Lingering economic uncertainty, made more so by a potential war with Iraq and divisive foreign trade issues, is a mirror to processors' outlook heading into the new year, as the guarded optimism of 2002 slipped slightly for 2003 predictions.
A recent Plastics News fax poll revealed 54.6 percent of respondents said they have very favorable or somewhat favorable attitudes toward the economy in 2003. That's a drop-off of 5.4 percentage points when compared with answers to those same questions last year.
The number of processors expecting a very favorable economy fell to 6.9 percent from last year's 9.7 percent, while the number expecting a somewhat favorable outcome dipped to 47.7 percent from 2002's 50.3 percent.
Taking a historical glance, this year's 6.9 percent very favorable rate marks the lowest in the poll's 10-year history. A 28.8 percent very favorable rate in 2000 is the highest. The PN fax poll was started in 1994.
Turning to issues most on the minds of processors for 2003, customer growth or cutbacks again topped the list of external factors expected to affect processors this year, with a persuasive 81.4 percent of respondents citing that topic. That figure, however, represents a 0.2 point drop from 2002. Raw materials pricing was the second most-pressing issue at 54.3 percent, up from 46.1 percent last year. Interest rates were third with 25.7 percent, down from 35.5 percent in 2002.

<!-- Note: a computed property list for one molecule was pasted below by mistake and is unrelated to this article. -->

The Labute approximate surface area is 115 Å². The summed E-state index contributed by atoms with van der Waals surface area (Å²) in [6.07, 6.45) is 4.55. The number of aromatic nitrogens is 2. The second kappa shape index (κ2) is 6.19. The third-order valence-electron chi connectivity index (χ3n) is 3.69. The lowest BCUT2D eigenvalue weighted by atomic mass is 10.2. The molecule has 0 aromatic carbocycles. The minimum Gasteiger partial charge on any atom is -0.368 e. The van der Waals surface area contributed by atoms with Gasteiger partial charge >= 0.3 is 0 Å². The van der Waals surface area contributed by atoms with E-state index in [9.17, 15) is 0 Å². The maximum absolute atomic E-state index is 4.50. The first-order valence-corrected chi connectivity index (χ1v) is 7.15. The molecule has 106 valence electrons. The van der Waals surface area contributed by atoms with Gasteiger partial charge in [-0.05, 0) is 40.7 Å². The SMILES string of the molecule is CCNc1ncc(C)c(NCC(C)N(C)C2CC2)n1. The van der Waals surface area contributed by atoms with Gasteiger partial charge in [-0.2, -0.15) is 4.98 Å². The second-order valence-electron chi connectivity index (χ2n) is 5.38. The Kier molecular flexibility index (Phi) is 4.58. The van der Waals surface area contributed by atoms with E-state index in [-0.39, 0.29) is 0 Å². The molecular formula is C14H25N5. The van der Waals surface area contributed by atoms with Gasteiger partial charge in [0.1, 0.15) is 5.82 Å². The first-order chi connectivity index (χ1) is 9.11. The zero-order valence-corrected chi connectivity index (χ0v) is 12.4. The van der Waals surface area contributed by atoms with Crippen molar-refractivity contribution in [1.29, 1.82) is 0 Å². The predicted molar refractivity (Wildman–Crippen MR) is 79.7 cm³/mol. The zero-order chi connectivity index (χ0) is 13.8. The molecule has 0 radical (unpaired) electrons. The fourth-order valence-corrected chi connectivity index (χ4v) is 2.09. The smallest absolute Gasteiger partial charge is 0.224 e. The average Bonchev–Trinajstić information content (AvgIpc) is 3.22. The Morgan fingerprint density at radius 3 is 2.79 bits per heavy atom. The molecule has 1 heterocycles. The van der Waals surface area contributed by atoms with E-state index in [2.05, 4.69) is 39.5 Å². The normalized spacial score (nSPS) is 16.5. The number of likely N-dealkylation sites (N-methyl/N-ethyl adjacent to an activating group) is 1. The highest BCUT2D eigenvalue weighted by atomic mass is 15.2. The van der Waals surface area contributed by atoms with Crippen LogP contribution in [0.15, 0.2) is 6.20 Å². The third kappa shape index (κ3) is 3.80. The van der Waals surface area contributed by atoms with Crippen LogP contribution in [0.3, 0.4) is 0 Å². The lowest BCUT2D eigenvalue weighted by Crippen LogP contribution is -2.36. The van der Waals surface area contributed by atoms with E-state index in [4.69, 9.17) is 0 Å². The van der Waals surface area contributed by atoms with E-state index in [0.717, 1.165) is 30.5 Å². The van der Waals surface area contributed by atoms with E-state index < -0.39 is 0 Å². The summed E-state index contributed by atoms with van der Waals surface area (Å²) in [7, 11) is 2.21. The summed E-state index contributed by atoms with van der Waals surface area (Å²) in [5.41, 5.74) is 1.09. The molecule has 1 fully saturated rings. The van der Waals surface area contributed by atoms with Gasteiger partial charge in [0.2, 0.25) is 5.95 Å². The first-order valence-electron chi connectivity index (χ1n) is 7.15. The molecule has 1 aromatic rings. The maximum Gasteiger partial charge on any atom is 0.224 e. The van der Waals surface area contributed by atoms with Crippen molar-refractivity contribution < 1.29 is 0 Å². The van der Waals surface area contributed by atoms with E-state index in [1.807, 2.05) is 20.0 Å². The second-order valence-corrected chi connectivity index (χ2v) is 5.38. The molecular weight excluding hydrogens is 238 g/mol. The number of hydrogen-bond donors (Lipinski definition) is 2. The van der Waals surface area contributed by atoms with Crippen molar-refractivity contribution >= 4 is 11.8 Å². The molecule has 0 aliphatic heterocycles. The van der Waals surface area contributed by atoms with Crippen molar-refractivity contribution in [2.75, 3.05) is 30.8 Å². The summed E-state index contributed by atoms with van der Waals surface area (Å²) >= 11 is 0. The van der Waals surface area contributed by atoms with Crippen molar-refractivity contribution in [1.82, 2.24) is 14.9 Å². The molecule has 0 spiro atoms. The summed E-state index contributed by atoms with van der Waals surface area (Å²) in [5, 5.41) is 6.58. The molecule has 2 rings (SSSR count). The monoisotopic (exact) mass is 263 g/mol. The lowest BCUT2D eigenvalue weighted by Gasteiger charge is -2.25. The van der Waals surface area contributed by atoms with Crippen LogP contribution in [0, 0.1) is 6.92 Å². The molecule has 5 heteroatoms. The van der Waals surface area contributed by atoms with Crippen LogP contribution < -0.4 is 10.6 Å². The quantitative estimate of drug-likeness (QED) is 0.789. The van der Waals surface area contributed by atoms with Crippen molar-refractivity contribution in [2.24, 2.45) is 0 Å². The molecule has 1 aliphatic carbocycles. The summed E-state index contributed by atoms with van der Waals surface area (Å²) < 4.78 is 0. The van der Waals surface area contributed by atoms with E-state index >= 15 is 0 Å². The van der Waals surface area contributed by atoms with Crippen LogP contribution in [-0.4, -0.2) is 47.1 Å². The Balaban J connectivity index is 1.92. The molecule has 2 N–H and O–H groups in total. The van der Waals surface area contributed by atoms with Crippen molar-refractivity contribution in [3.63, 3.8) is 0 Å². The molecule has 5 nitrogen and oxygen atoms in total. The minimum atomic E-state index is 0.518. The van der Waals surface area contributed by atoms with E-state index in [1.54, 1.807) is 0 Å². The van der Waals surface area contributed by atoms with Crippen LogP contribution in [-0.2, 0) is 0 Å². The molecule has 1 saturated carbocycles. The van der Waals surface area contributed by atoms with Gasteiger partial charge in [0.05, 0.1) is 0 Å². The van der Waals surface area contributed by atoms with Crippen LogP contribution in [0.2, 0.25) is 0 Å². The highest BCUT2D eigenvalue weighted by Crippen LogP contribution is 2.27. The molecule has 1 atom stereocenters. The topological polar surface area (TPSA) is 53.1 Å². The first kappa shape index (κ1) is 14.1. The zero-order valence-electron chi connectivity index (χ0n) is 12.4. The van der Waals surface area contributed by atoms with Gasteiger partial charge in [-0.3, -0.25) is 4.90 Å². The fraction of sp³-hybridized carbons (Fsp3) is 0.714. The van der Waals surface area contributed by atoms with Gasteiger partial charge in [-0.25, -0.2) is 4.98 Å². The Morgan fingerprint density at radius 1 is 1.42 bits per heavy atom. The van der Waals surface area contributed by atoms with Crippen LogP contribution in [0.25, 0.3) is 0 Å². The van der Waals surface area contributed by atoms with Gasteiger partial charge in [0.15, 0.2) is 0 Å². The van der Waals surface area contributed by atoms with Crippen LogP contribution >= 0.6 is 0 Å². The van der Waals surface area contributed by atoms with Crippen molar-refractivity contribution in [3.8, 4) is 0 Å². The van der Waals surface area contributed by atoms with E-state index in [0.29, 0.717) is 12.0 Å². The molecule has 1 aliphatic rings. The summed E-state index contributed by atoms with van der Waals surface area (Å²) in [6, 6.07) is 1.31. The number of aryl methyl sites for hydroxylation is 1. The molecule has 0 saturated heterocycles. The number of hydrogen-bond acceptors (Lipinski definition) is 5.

While just 24.8 percent of processors named trade/NAFTA/GATT issues among external factors, they contributed ardent responses on the issue of fair trade, particularly concerning China. Respondents used the poll to level all manner of opinions on the foreign trade